A cross-sectional survey of ten physical measures was carried out on 2,472 institutionalized mentally defective patients. This report gives the results in the Caucasian segment numbering 2,027. The means and standard deviations for each measure are shown by sex, age, I.Q. level, and diagnostic category. Body weight, crown-heel height, symphysis-heel height, biacromial diameter, and bicristal diameter had smaller dimensions than normal in both sexes and the degree of impairment related to the degree of I.Q. deficit. No differences among diagnostic categories in degrees of stunting were noted with the exception of Mongolism in which stunting was greater than in the other categories. Shortening of the lower extremities accounted for this difference. In contrast, the measurements of the width of the shoulder and pelvic girdles and length of the spine showed in mongolism no differences from the remaining diagnostic categories.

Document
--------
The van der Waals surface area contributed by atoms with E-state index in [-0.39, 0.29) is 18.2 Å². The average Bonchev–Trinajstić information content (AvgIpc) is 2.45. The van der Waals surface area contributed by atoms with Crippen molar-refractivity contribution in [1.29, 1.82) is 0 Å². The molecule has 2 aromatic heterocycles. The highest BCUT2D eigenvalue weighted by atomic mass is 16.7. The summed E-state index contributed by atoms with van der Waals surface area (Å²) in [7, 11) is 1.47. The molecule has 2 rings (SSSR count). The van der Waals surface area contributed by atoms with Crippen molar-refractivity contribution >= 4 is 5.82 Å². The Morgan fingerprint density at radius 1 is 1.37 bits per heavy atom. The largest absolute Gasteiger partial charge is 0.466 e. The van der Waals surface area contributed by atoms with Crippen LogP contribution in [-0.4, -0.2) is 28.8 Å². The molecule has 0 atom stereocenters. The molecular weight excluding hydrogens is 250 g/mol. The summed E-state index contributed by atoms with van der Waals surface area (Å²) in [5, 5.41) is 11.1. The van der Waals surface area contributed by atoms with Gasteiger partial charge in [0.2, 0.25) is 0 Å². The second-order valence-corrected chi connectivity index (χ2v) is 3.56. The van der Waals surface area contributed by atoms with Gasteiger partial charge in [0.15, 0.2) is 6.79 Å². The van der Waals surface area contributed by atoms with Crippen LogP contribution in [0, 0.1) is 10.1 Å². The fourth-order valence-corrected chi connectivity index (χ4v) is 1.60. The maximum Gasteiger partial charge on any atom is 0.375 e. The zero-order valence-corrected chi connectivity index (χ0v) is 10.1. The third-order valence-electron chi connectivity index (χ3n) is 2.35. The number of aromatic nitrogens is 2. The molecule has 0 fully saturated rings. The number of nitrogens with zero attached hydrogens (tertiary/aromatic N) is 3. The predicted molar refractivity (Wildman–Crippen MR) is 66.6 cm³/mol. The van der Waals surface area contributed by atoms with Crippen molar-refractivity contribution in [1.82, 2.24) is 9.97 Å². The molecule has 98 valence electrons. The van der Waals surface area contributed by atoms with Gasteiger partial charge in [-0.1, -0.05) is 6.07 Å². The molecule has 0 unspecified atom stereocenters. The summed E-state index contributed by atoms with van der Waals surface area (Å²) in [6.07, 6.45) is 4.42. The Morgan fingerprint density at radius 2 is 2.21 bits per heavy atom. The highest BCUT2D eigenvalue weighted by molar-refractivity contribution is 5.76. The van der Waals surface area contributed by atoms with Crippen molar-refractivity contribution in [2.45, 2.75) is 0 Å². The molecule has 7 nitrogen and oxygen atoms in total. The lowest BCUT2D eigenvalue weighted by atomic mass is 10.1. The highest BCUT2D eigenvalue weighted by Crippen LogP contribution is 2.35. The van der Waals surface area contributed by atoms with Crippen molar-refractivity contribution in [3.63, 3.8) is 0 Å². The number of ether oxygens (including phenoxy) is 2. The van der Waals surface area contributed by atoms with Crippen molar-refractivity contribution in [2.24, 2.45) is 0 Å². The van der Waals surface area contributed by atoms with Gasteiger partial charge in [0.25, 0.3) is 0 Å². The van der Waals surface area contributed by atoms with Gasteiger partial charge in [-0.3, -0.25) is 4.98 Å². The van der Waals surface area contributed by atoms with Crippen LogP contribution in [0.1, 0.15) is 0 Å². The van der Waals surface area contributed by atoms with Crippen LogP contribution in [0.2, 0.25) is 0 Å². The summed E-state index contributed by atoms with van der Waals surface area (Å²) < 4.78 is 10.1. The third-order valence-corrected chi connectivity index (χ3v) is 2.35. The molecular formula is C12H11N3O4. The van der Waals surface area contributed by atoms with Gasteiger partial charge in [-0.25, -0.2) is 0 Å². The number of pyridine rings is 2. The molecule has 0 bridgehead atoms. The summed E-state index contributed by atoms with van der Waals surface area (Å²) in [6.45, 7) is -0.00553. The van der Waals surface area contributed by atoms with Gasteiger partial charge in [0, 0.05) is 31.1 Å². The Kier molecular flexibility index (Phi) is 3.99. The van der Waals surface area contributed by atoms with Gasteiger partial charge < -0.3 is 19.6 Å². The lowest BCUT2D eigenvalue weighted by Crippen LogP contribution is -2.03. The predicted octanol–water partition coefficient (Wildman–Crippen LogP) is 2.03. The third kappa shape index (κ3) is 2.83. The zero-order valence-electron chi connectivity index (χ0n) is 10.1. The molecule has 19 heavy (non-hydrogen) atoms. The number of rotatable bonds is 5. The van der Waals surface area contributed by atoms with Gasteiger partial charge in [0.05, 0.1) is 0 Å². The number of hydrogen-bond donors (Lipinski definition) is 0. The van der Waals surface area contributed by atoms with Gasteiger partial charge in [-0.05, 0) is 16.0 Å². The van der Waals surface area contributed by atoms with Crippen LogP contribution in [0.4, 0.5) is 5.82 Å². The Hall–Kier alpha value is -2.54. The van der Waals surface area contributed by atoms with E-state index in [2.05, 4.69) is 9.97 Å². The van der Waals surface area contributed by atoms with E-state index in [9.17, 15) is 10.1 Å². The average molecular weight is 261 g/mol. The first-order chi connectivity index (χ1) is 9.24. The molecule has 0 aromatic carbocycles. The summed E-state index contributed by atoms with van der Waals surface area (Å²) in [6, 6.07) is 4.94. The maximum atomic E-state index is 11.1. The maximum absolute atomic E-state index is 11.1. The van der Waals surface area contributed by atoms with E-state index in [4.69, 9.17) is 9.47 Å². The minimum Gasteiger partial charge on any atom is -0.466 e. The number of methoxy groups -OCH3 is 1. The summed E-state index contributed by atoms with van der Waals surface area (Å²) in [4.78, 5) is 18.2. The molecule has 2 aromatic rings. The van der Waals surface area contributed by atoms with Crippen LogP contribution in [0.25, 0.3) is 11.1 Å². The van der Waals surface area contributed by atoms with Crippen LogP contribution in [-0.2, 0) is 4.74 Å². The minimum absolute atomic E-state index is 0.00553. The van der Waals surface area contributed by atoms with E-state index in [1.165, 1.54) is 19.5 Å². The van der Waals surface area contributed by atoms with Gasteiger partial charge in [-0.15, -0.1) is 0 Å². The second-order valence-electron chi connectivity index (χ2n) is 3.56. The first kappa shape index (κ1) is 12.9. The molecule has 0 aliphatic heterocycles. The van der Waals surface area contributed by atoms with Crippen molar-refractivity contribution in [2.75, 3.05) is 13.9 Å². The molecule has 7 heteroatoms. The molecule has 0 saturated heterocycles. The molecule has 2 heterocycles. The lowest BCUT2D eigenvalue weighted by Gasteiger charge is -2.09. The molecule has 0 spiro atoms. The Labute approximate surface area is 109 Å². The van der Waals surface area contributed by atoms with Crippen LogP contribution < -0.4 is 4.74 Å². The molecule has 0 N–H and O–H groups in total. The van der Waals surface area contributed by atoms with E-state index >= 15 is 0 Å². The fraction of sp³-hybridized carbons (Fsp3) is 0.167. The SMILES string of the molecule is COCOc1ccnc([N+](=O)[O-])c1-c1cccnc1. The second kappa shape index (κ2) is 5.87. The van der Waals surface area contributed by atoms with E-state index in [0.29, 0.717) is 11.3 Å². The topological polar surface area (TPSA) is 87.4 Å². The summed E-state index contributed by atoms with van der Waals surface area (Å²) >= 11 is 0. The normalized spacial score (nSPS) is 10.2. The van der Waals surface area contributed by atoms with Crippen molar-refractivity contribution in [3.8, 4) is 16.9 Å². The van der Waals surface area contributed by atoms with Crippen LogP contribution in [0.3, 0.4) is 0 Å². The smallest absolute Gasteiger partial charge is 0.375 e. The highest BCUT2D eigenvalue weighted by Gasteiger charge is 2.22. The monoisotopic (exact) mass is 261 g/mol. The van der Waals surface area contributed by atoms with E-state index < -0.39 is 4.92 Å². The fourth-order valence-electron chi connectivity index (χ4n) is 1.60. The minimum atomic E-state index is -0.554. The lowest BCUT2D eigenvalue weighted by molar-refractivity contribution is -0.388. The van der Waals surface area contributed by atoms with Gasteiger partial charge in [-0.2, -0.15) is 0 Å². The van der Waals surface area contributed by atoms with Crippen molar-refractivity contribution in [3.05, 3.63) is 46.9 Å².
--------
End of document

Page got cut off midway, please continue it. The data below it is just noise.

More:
The literature on growth effects of experimental brain lesions was reviewed. These reports indicate that various known physiologic mechanisms may be involved especially after certain hypothalamic and amygdaloid lesions. Further work is needed to elucidate the effect of brain lesions on the growth-hormone mechanism.

On the basis of the experiments with brain lesions and observations in the human, it is concluded that the way in which brain injury produces stunted growth in the human is unclear. Further work will be needed on genetic, nutritional, neurophysiological, and endocrine aspects of physical growth before this mechanism can be defined.

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